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Prove the following

$$\int_0^\frac{\pi}{2} \cot^{-1}{\sqrt{1+\csc{\theta}}}\,\mathrm d\theta =\frac{\pi^2}{12}$$

The numerical value of the integral seems to agree with the answer.

Maybe someone could use that

$$1+\csc \theta = \csc(\theta) (\cos(\theta/2) + \sin(\theta/2))^2$$

I am sure there is a smart substitution or some trigonometric properties that I fail to see.

  • $\begingroup$ I asked this question on I&S... Let me find the answer from MSE. $\endgroup$ Apr 25, 2017 at 8:20

1 Answer 1


The first integral is $$ I_1=\frac{\pi^2}{4}-\int_{0}^{\pi/2}\arctan\sqrt{\frac{1+\sin t}{\sin t}}\,dt=\frac{\pi^2}{4}-2\int_{0}^{\pi/4}\arctan\sqrt{\frac{1+\cos(2t)}{\cos (2t)}}\,dt$$ and $$\int_{0}^{\pi/4}\arctan\sqrt{\frac{1+\cos(2t)}{\cos (2t)}}\,dt=\int_{0}^{1}\arctan\sqrt{\frac{2}{1-u^2}}\frac{du}{1+u^2}$$ is a variant of Ahmed's integral that can be tackled through differentiation under the integral sign: it is enough to be able to integrate $\frac{\sqrt{1-u^2}}{(1+a-u^2)(1+u^2)}$.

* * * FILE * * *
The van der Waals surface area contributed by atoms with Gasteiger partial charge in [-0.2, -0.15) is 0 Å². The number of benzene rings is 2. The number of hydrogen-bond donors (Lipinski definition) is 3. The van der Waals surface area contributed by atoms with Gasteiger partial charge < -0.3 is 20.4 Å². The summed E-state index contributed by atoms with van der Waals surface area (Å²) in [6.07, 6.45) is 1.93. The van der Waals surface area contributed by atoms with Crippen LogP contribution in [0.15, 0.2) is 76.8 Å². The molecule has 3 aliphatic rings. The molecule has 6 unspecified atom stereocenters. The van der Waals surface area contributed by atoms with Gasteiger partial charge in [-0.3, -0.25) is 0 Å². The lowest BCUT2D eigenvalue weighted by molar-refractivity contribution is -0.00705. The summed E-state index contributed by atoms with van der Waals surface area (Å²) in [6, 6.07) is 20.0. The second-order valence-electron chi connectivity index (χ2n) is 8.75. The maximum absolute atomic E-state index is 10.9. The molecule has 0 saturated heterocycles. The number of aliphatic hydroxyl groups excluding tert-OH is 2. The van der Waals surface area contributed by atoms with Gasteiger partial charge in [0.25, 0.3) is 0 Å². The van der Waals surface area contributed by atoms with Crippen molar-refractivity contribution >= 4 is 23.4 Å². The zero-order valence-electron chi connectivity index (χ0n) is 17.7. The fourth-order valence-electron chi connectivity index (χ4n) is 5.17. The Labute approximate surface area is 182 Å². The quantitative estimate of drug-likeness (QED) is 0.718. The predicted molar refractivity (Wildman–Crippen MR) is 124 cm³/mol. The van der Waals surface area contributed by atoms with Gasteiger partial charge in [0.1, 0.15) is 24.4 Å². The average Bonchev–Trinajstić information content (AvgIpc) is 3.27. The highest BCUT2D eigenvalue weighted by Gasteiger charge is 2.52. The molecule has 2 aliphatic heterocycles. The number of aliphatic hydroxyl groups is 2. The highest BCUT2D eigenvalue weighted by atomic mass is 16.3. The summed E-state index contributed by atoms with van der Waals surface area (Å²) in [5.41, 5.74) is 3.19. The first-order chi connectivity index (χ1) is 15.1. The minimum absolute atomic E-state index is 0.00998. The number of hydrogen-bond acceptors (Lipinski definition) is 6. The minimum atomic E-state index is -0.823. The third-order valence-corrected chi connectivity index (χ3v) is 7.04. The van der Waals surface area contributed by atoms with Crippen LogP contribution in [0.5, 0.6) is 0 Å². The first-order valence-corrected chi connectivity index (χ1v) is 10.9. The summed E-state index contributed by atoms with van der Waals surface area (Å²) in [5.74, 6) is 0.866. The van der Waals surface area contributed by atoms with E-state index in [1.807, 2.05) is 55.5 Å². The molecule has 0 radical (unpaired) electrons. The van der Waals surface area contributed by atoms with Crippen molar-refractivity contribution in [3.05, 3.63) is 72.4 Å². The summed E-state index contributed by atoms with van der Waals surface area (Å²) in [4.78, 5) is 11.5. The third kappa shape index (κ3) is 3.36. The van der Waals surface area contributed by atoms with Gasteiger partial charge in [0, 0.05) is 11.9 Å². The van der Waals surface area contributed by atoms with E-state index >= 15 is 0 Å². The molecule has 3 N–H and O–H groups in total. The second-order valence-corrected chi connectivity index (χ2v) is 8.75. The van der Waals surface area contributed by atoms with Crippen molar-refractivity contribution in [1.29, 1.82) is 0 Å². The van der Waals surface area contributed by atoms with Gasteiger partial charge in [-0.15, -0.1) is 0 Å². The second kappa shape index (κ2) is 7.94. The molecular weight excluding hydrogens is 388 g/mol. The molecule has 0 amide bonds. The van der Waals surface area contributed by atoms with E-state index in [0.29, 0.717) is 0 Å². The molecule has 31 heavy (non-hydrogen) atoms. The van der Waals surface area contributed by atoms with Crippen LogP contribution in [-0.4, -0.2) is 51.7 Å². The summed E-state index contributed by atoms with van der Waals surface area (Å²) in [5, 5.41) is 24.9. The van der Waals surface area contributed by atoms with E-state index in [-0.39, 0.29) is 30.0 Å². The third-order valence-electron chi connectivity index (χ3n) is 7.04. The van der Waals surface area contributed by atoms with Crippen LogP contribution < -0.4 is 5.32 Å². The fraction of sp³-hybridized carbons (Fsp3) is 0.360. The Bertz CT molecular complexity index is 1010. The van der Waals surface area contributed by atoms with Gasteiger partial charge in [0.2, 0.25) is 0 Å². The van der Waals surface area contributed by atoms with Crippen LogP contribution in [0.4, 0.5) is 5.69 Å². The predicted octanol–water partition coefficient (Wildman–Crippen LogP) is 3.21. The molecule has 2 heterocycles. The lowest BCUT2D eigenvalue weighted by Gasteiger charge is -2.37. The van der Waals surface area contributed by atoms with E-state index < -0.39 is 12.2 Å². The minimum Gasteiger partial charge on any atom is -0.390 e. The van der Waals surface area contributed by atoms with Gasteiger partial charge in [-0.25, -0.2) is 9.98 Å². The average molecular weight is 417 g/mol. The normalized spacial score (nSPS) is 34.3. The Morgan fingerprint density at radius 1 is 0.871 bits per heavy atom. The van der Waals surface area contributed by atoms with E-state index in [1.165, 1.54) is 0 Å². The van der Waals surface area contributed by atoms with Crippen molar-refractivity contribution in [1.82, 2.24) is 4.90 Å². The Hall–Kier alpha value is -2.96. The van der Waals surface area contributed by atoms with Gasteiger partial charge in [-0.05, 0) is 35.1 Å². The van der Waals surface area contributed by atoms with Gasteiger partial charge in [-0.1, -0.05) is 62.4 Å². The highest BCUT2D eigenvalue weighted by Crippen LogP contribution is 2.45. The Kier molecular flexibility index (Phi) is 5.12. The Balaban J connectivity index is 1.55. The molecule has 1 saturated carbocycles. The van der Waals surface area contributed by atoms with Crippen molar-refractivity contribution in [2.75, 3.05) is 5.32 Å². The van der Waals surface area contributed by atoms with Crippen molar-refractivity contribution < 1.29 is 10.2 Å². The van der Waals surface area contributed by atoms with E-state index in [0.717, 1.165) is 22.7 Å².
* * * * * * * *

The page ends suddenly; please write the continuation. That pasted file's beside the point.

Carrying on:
Credit goes to Jack D'Aurizio

  • 1
    $\begingroup$ $\displaystyle \int_0^1\arctan\left(\sqrt{\dfrac{2}{1-x^2}}\right)\cdot \dfrac{1}{1+x^2}dx=\int_0^{\infty}\dfrac{\arctan\left(\sqrt{2+x^2}\right)}{(1+x^2)\sqrt{2+x^2}}dx$ $\endgroup$
    – FDP
    Apr 25, 2017 at 17:14
  • $\begingroup$ @FDP, could you provide more information regarding how you derived that relationship? $\endgroup$ Jul 21, 2017 at 23:29
  • $\begingroup$ Consider the change of variable $y=\sqrt{\frac{x^2}{1-x^2}}$ $\endgroup$
    – FDP
    Jul 29, 2017 at 0:49
  • $\begingroup$ It's natural to try $\sqrt{\frac{2}{1-x^2}}=\sqrt{2+y^2}$. this leads to the change of variable mentioned above. $\endgroup$
    – FDP
    Jul 29, 2017 at 0:55

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